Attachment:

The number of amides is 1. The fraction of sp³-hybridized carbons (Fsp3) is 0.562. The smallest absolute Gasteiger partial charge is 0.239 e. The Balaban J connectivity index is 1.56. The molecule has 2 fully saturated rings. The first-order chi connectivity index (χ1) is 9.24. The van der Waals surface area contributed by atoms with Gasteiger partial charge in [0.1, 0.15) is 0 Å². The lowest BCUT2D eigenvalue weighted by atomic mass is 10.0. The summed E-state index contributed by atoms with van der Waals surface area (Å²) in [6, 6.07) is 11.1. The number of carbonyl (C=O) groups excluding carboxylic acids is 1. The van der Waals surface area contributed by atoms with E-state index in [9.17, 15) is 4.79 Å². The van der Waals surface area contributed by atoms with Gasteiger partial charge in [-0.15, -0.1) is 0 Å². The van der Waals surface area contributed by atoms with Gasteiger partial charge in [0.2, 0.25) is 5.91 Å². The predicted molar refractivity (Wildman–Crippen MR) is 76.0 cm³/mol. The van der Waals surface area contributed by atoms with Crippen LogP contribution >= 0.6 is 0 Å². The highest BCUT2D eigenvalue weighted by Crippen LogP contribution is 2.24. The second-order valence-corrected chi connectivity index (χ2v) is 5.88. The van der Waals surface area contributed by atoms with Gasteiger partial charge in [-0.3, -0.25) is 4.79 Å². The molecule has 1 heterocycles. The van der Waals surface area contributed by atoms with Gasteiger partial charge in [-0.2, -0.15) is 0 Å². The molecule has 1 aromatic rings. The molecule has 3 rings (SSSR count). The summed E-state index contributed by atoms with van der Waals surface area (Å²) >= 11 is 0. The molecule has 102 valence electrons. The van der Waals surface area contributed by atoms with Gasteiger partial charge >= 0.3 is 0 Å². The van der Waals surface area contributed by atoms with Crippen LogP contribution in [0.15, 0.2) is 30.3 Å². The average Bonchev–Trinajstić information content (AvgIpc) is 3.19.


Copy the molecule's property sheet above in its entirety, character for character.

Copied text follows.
The number of amides is 1. The fraction of sp³-hybridized carbons (Fsp3) is 0.562. The smallest absolute Gasteiger partial charge is 0.239 e. The Balaban J connectivity index is 1.56. The molecule has 2 fully saturated rings. The first-order chi connectivity index (χ1) is 9.24. The van der Waals surface area contributed by atoms with Gasteiger partial charge in [0.1, 0.15) is 0 Å². The lowest BCUT2D eigenvalue weighted by atomic mass is 10.0. The summed E-state index contributed by atoms with van der Waals surface area (Å²) in [6, 6.07) is 11.1. The number of carbonyl (C=O) groups excluding carboxylic acids is 1. The van der Waals surface area contributed by atoms with E-state index in [9.17, 15) is 4.79 Å². The van der Waals surface area contributed by atoms with Gasteiger partial charge in [-0.15, -0.1) is 0 Å². The van der Waals surface area contributed by atoms with Gasteiger partial charge in [0.2, 0.25) is 5.91 Å². The predicted molar refractivity (Wildman–Crippen MR) is 76.0 cm³/mol. The van der Waals surface area contributed by atoms with Crippen LogP contribution >= 0.6 is 0 Å². The highest BCUT2D eigenvalue weighted by Crippen LogP contribution is 2.24. The second-order valence-corrected chi connectivity index (χ2v) is 5.88. The van der Waals surface area contributed by atoms with Gasteiger partial charge in [-0.3, -0.25) is 4.79 Å². The molecule has 1 heterocycles. The van der Waals surface area contributed by atoms with Gasteiger partial charge in [-0.2, -0.15) is 0 Å². The molecule has 1 aromatic rings. The molecule has 3 rings (SSSR count). The summed E-state index contributed by atoms with van der Waals surface area (Å²) >= 11 is 0. The molecule has 102 valence electrons. The van der Waals surface area contributed by atoms with Gasteiger partial charge >= 0.3 is 0 Å². The van der Waals surface area contributed by atoms with Crippen LogP contribution in [0.15, 0.2) is 30.3 Å². The average Bonchev–Trinajstić information content (AvgIpc) is 3.19.